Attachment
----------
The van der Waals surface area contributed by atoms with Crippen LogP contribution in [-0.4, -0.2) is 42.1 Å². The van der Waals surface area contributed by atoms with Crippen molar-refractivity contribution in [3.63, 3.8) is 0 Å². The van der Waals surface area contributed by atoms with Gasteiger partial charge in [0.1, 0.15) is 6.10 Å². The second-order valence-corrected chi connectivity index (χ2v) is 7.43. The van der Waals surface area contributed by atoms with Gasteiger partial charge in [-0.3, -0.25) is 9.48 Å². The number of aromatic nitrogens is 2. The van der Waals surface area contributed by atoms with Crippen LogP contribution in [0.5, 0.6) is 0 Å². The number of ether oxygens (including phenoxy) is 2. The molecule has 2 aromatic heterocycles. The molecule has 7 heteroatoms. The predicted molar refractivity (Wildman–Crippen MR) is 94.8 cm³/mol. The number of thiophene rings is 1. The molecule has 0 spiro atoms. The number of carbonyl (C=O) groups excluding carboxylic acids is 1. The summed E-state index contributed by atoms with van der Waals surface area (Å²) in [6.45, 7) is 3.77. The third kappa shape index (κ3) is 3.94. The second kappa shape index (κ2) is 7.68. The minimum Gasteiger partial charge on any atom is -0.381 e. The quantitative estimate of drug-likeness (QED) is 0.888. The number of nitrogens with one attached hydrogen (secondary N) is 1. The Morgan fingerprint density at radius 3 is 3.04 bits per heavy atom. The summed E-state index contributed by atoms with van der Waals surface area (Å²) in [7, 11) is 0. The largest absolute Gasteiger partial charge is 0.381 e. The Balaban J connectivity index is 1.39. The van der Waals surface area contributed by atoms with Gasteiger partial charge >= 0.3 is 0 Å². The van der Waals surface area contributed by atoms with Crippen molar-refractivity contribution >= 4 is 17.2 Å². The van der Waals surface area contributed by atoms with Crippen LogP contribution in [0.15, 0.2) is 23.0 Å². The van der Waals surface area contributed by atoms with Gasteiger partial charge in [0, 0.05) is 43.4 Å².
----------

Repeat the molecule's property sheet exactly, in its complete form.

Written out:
The van der Waals surface area contributed by atoms with Crippen LogP contribution in [-0.4, -0.2) is 42.1 Å². The van der Waals surface area contributed by atoms with Crippen molar-refractivity contribution in [3.63, 3.8) is 0 Å². The van der Waals surface area contributed by atoms with Gasteiger partial charge in [0.1, 0.15) is 6.10 Å². The second-order valence-corrected chi connectivity index (χ2v) is 7.43. The van der Waals surface area contributed by atoms with Gasteiger partial charge in [-0.3, -0.25) is 9.48 Å². The number of aromatic nitrogens is 2. The van der Waals surface area contributed by atoms with Crippen LogP contribution in [0.5, 0.6) is 0 Å². The number of ether oxygens (including phenoxy) is 2. The molecule has 2 aromatic heterocycles. The molecule has 7 heteroatoms. The predicted molar refractivity (Wildman–Crippen MR) is 94.8 cm³/mol. The number of thiophene rings is 1. The molecule has 0 spiro atoms. The number of carbonyl (C=O) groups excluding carboxylic acids is 1. The summed E-state index contributed by atoms with van der Waals surface area (Å²) in [6.45, 7) is 3.77. The third kappa shape index (κ3) is 3.94. The second kappa shape index (κ2) is 7.68. The minimum Gasteiger partial charge on any atom is -0.381 e. The quantitative estimate of drug-likeness (QED) is 0.888. The number of nitrogens with one attached hydrogen (secondary N) is 1. The Morgan fingerprint density at radius 3 is 3.04 bits per heavy atom. The summed E-state index contributed by atoms with van der Waals surface area (Å²) in [7, 11) is 0. The largest absolute Gasteiger partial charge is 0.381 e. The Balaban J connectivity index is 1.39. The van der Waals surface area contributed by atoms with Gasteiger partial charge >= 0.3 is 0 Å². The van der Waals surface area contributed by atoms with Crippen molar-refractivity contribution >= 4 is 17.2 Å². The van der Waals surface area contributed by atoms with Crippen LogP contribution in [0.15, 0.2) is 23.0 Å². The van der Waals surface area contributed by atoms with Gasteiger partial charge in [0, 0.05) is 43.4 Å².